Remi Rana-Allen has been commissioned by Phoenix Art Space and Exeter Phoenix for her upcoming solo touring show Swan Song – sing her to me. Remi’s practice is underpinned by extensive research. Found documents and visual materials are used to piece together a history and narrative based on factual evidence. This forms the foundation for her artworks, which are realised as sculptures, collages and film.

This exhibition follows two years of intensive research and trips to Kenya to uncover the facts behind the story of her Great Aunt – the first Indian woman to be sentenced to be hanged in British colonial Kenya 1949. A series of immersive sculptural installations, made from materials related to the women’s ‘work’ her great aunt conducted whilst in prison, are presented alongside soundscapes based on original audio recordings of Gurdwara prayers and South Asian female performers. A new film for the exhibition includes original footage shot in Kenya and the UK, interspersed with evocative family archive material, builds a rich tapestry of imagery, sound and text.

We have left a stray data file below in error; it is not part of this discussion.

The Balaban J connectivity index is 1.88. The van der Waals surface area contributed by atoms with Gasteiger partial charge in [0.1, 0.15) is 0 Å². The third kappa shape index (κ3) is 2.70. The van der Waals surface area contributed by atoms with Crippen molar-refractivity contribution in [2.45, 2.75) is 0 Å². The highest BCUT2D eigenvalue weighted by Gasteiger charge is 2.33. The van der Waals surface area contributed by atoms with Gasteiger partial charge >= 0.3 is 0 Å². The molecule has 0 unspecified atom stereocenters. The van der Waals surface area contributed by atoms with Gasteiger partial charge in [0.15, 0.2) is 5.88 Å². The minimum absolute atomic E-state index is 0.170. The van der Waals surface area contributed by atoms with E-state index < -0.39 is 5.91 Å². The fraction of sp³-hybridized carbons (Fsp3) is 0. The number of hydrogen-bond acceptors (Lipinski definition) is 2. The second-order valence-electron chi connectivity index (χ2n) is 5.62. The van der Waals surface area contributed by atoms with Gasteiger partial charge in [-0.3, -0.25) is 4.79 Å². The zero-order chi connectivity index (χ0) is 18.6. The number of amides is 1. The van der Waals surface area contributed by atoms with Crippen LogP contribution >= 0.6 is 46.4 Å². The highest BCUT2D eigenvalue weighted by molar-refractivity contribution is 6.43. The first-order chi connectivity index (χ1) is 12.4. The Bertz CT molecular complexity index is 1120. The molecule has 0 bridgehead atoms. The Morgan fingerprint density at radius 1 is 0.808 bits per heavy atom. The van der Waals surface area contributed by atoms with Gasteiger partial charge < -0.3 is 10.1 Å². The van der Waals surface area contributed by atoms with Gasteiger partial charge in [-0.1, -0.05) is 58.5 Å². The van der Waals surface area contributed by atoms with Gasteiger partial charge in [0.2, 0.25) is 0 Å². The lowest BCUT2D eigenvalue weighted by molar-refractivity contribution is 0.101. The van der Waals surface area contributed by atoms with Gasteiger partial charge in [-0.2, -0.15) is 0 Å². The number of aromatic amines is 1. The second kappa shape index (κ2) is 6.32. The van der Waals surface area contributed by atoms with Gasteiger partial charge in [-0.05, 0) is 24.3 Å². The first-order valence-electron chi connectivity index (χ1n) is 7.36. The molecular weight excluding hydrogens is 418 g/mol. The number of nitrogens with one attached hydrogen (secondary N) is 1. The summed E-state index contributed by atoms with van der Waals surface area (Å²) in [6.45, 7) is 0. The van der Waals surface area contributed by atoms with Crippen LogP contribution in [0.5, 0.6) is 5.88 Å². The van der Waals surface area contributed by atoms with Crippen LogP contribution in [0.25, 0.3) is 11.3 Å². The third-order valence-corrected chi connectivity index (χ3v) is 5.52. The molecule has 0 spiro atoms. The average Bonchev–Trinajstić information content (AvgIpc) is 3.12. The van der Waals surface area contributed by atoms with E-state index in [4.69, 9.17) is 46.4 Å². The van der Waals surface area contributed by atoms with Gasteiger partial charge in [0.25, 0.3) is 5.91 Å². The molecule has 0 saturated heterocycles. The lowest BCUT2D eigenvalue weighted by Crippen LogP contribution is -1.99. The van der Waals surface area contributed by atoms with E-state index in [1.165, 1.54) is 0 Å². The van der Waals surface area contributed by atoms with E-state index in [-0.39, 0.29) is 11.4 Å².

Swan Song – sing her to me addresses issues of gender, race, female violence, colonialism, migration and patriarchy, and invites audiences through this exhibition  to explore the narratives that connect various communities.

About Remi
Remi investigates the construction of British Indian female identity and ‘the maternal’, as informed by her personal experience. This is specified by being a British-born Indian woman whose body maps her identity, its perception and reception by appearance. Remi is of Indian heritage and is culturally British, not English. Remi’s practice employs paintings, digital prints, film, and object-based installations and processes that represent intimacy, transformation, time and touch. Through postcolonial and feminist theory, her contemporary art practice aims to represent the complexities of race, gender inequalities, sexuality, migration and cultural assimilation. The importance of her practice and research is highlighted by ‘the slow dilution of my cultural heritage as it seeps further from my grasp.’ (Rana Allen 2018).

Open in the Main Gallery from 13 July – 22 September.
Join us for the opening on Friday 12 July, 6pm – 8pm. Free, everyone welcome